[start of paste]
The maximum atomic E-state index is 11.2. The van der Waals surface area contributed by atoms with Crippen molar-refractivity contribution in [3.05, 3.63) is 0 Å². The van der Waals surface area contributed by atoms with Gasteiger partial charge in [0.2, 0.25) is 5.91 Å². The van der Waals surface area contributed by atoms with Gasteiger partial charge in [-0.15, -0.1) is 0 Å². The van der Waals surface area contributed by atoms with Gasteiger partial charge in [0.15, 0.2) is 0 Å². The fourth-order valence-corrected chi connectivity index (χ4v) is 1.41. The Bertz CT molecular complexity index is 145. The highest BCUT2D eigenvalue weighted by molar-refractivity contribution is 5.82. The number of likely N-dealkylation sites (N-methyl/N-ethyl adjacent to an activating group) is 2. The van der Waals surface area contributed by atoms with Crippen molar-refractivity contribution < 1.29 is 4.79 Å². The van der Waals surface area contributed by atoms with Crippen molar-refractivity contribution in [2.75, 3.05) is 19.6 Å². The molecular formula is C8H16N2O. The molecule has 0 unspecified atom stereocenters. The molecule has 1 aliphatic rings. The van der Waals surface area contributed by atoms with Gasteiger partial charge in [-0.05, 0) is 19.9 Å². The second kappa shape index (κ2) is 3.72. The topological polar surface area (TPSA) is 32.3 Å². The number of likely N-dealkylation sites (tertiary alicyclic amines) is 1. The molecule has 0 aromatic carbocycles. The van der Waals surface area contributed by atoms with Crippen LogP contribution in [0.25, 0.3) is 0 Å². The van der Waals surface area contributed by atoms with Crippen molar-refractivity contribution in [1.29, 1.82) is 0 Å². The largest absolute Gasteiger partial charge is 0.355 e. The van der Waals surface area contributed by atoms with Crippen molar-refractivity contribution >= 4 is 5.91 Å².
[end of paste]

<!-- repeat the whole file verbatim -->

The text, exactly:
The maximum atomic E-state index is 11.2. The van der Waals surface area contributed by atoms with Crippen molar-refractivity contribution in [3.05, 3.63) is 0 Å². The van der Waals surface area contributed by atoms with Gasteiger partial charge in [0.2, 0.25) is 5.91 Å². The van der Waals surface area contributed by atoms with Gasteiger partial charge in [-0.15, -0.1) is 0 Å². The van der Waals surface area contributed by atoms with Gasteiger partial charge in [0.15, 0.2) is 0 Å². The fourth-order valence-corrected chi connectivity index (χ4v) is 1.41. The Bertz CT molecular complexity index is 145. The highest BCUT2D eigenvalue weighted by molar-refractivity contribution is 5.82. The number of likely N-dealkylation sites (N-methyl/N-ethyl adjacent to an activating group) is 2. The van der Waals surface area contributed by atoms with Crippen molar-refractivity contribution < 1.29 is 4.79 Å². The van der Waals surface area contributed by atoms with Crippen molar-refractivity contribution in [2.75, 3.05) is 19.6 Å². The molecular formula is C8H16N2O. The molecule has 0 unspecified atom stereocenters. The molecule has 1 aliphatic rings. The van der Waals surface area contributed by atoms with Gasteiger partial charge in [-0.05, 0) is 19.9 Å². The second kappa shape index (κ2) is 3.72. The topological polar surface area (TPSA) is 32.3 Å². The number of likely N-dealkylation sites (tertiary alicyclic amines) is 1. The molecule has 0 aromatic carbocycles. The van der Waals surface area contributed by atoms with Crippen LogP contribution in [0.25, 0.3) is 0 Å². The van der Waals surface area contributed by atoms with Crippen molar-refractivity contribution in [1.29, 1.82) is 0 Å². The largest absolute Gasteiger partial charge is 0.355 e. The van der Waals surface area contributed by atoms with Crippen molar-refractivity contribution >= 4 is 5.91 Å².